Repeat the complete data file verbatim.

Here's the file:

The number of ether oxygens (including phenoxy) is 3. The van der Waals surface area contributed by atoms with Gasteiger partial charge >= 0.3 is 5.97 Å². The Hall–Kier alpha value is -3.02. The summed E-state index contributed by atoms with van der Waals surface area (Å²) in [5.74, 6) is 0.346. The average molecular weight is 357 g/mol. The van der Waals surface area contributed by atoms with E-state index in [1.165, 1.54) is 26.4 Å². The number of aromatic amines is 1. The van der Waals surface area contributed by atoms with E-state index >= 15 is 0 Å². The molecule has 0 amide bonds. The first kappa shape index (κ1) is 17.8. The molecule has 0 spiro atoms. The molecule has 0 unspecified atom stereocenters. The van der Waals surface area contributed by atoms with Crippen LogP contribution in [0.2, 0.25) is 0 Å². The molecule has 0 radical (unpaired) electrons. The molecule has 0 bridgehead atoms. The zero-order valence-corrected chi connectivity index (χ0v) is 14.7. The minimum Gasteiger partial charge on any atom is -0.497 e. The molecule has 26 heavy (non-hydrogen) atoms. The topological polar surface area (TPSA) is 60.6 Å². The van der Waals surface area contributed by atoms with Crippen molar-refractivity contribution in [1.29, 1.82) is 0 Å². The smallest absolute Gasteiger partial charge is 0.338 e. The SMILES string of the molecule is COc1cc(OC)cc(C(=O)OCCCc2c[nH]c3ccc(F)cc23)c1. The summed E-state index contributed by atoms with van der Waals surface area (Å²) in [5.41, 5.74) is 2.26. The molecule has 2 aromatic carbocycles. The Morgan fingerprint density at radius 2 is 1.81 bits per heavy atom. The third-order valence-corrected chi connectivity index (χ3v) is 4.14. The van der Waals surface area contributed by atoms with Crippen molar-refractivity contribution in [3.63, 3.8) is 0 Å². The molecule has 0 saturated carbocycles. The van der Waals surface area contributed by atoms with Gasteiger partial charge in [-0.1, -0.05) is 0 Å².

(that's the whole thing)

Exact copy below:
The number of ether oxygens (including phenoxy) is 3. The van der Waals surface area contributed by atoms with Gasteiger partial charge >= 0.3 is 5.97 Å². The Hall–Kier alpha value is -3.02. The summed E-state index contributed by atoms with van der Waals surface area (Å²) in [5.74, 6) is 0.346. The average molecular weight is 357 g/mol. The van der Waals surface area contributed by atoms with E-state index in [1.165, 1.54) is 26.4 Å². The number of aromatic amines is 1. The van der Waals surface area contributed by atoms with E-state index >= 15 is 0 Å². The molecule has 0 amide bonds. The first kappa shape index (κ1) is 17.8. The molecule has 0 spiro atoms. The molecule has 0 unspecified atom stereocenters. The van der Waals surface area contributed by atoms with Crippen LogP contribution in [0.2, 0.25) is 0 Å². The molecule has 0 radical (unpaired) electrons. The molecule has 0 bridgehead atoms. The zero-order valence-corrected chi connectivity index (χ0v) is 14.7. The minimum Gasteiger partial charge on any atom is -0.497 e. The molecule has 26 heavy (non-hydrogen) atoms. The topological polar surface area (TPSA) is 60.6 Å². The van der Waals surface area contributed by atoms with Crippen molar-refractivity contribution in [1.29, 1.82) is 0 Å². The smallest absolute Gasteiger partial charge is 0.338 e. The SMILES string of the molecule is COc1cc(OC)cc(C(=O)OCCCc2c[nH]c3ccc(F)cc23)c1. The summed E-state index contributed by atoms with van der Waals surface area (Å²) in [5.41, 5.74) is 2.26. The molecule has 2 aromatic carbocycles. The Morgan fingerprint density at radius 2 is 1.81 bits per heavy atom. The third-order valence-corrected chi connectivity index (χ3v) is 4.14. The van der Waals surface area contributed by atoms with Crippen molar-refractivity contribution in [3.63, 3.8) is 0 Å². The molecule has 0 saturated carbocycles. The van der Waals surface area contributed by atoms with Gasteiger partial charge in [-0.1, -0.05) is 0 Å².